So today when I faced a sink full of dirty dishes, I didn’t think about the particles of stir-fry floating by or the soggy rice cascading between my fingers (oh dear lord). I took a really deep breath and focused on offering this as a gift of love to my husband.

And you know what? With my husband held firmly in my mind, it wasn’t so bad. This was my gift and nothing changes our perspective like wholeheartedly choosing to give from our hearts.

I didn’t clean out the food trap though. I do have issues, after all. Thankfully, he didn’t mind. 🙂


Today is my 28th birthday. I don’t feel 28. Not to say that 28 is old and I feel younger or vice versa. I just don’t feel any age. I am ageless. ha

It comes with a liberating feeling. As if 28 means I can finally begin to do things for me, instead of for the image I felt I should portray. I don’t know why that is, but there you have it.

27 was a good year, but in a very painful way. It was eye-opening and and honest and excruciating as only self-discovery can be. And with it has come desires and images of who I think I might become and things I think I might want to do with my 28 year old Self.

It's my birthday and I'll take narcissistic photos if I want to

I want 28 to be a great year. And I’m approaching it consciously, instead of allowing it to approach me.

This year I want to:

  1. Embrace my child’s fullness, even especially when it scares me
  2. Stand under more stars than I’ve ever seen
  3. Visit the Smithsonian
  4. Leave messages or gifts of love in random places
  5. Learn to love to prepare food
  6. Show my gratitude for life each day
  7. Learn the harmonica
  8. Visit my father’s hometown (Odessa, TX)
  9. Be silly
  10. Stop holding back
  11. Advocate more for children in public places
  12. Find and pursue my art
  13. Volunteer more of my time
  14. Validate, appreciate, and celebrate authenticity
  15. Only shop small and local
  16. Speak my husband’s Love Language more fluently
  17. Begin to learn Italian
  18. See Iron & Wine, Ray LaMontagne or Brandi Carlisle in concert
  19. Make silly/wicked/fun/cool home videos
  20. Lighten Up
  21. Let go of what others want me to be and Just Be Me
  22. Knit a pair of socks
  23. Dance more freely
  24. Find a place that takes my breath away
  25. Bite my tongue more often
  26. Be on stage
  27. Breath first and then speak from my heart
  28. Let Go of my fear of losing love and happiness & embrace this life fully


Here goes something…

I just want to feel good.

It’s not something I’ve really blogged about because it’s been something I haven’t wanted to focus on myself. But it’s one of those constantly infiltrating facts in all I do.

I don’t feel good. Increasingly so over the past few months. And the excitement of moving has really drained me empty. I wake up exhausted, I spend my day with little energy, then I can’t fall asleep. No appetite, moody, body aches and pains. Not. Good. At. All.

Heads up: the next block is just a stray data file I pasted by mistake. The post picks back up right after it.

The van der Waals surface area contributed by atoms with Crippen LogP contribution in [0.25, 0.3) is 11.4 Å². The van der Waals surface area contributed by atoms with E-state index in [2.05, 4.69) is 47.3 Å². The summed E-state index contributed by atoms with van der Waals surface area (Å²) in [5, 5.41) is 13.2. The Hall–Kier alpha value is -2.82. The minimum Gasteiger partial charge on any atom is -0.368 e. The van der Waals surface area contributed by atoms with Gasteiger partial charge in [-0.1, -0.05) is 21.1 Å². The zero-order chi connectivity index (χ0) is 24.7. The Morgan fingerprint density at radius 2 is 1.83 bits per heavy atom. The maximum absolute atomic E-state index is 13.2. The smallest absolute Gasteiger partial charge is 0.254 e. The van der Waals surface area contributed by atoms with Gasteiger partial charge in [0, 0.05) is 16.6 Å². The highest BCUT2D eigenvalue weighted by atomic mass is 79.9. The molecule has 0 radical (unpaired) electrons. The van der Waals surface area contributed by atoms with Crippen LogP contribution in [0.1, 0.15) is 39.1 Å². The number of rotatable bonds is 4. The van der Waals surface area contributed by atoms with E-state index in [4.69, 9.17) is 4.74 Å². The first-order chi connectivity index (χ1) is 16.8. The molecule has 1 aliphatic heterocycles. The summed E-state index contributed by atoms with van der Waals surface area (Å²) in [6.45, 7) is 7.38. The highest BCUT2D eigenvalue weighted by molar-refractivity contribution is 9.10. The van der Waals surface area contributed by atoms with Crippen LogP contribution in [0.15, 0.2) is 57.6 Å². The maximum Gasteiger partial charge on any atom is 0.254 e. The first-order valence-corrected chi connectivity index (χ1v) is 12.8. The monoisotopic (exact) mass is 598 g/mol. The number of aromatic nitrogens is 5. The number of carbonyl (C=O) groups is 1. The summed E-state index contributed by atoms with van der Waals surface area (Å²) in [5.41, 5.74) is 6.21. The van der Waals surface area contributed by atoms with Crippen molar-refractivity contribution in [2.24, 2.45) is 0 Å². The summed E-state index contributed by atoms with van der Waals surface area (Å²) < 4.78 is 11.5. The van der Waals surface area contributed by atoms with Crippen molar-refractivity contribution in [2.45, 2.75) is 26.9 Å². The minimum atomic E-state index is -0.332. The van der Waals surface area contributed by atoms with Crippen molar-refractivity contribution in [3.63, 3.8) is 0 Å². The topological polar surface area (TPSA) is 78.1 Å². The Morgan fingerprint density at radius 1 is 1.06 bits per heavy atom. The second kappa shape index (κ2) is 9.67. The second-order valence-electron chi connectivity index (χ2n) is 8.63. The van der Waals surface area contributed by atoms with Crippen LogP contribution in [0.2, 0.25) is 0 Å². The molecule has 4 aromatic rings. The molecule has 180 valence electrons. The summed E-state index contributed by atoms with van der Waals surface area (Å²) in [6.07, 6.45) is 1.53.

Long story short: I do not want to spend a year or more traveling the country, meeting interesting people and experiencing new things or investigating possible new homes with no energy or not feeling well. So I went to my homeopath a couple weeks ago who did some tests and told me the following:

  • I have Adrenal Fatigue.  I was actually told this a long time ago when I first stopped working and thought time would be enough to heal it. It wasn’t and it’s much worse than before.
  • My liver is not functioning as well as it should be. Wasn’t expecting this one.
  • I’m wheat, corn and gluten sensitive. This still makes me want to cry. I never knew I had a favorite food until I was told I should give up pasta. 🙁

These are the things I’m doing right now to help:

  • Iodine supplementation: Iodine deficiency is linked to adrenal fatigue. I’m using liquid iodine as a dermatological supplement. I rub it on my belly each night and it’s fully absorbed by morning.
  • Green smoothies: Half spinach and half citrus fruits, the blended greens are absorbed much better into my body. (The FIRST day I did a huge green smoothie and within hours I had the WORST detox migraine ever.)
  • Homeopathics: One for fatigue, one for adrenal support and one for a liver detoxification.
  • Other supplements: a daily vitamin and mineral complex, a B complex and fish oil.
  • A gluten- and corn-free diet. 🙁
  • More water. Um, I’m pretty certain the one or two glasses I manage to drink now aren’t enough.

Changing my diet has been the hardest, of course. I never realized just how many of our meals rely on gluten. Gluten-free grains don’t really excite me. And Justin and Zeb don’t want to be subjected to the same diet (Well, we’re already corn-free because of Zeb’s sensitivities. He self-moderates and chooses his own level of comfort in eating corn or corn products but in family meals we choose corn-free options.).

My first gluten-free meal left a lot to be desired. Grilled cheese and tomato soup. The GF bread was so dense the cheese wouldn’t melt and the soup was tasteless. However, I have found Tinkyada’s Brown Rice Pasta, which Justin now prefers over regular pasta and I’m compromising with corn tortilla’s because brown rice tortillas…leave something to be desired. But overall I think my success is going to rely on very few gluten-substitutes.

Once I’ve been gluten-free for awhile I’m going to give a slow-rise sourdough a try, as explained on Weston A Price’s website.

It hasn’t been easy. In fact, there have been at least a few moments of such complete frustration and anger over the matter. BUT after only three days, I woke up with energy and felt energetic all day! I can’t honestly recall the last day I felt so good. It didn’t last long but it’s been a huge motivation to keep going, even if rather slowly.

I just keep telling myself that it’s a choice and I’m choosing one day at a time. I can choose whatever I want and change my mind whenever I want.. And right now, I just want to feel good.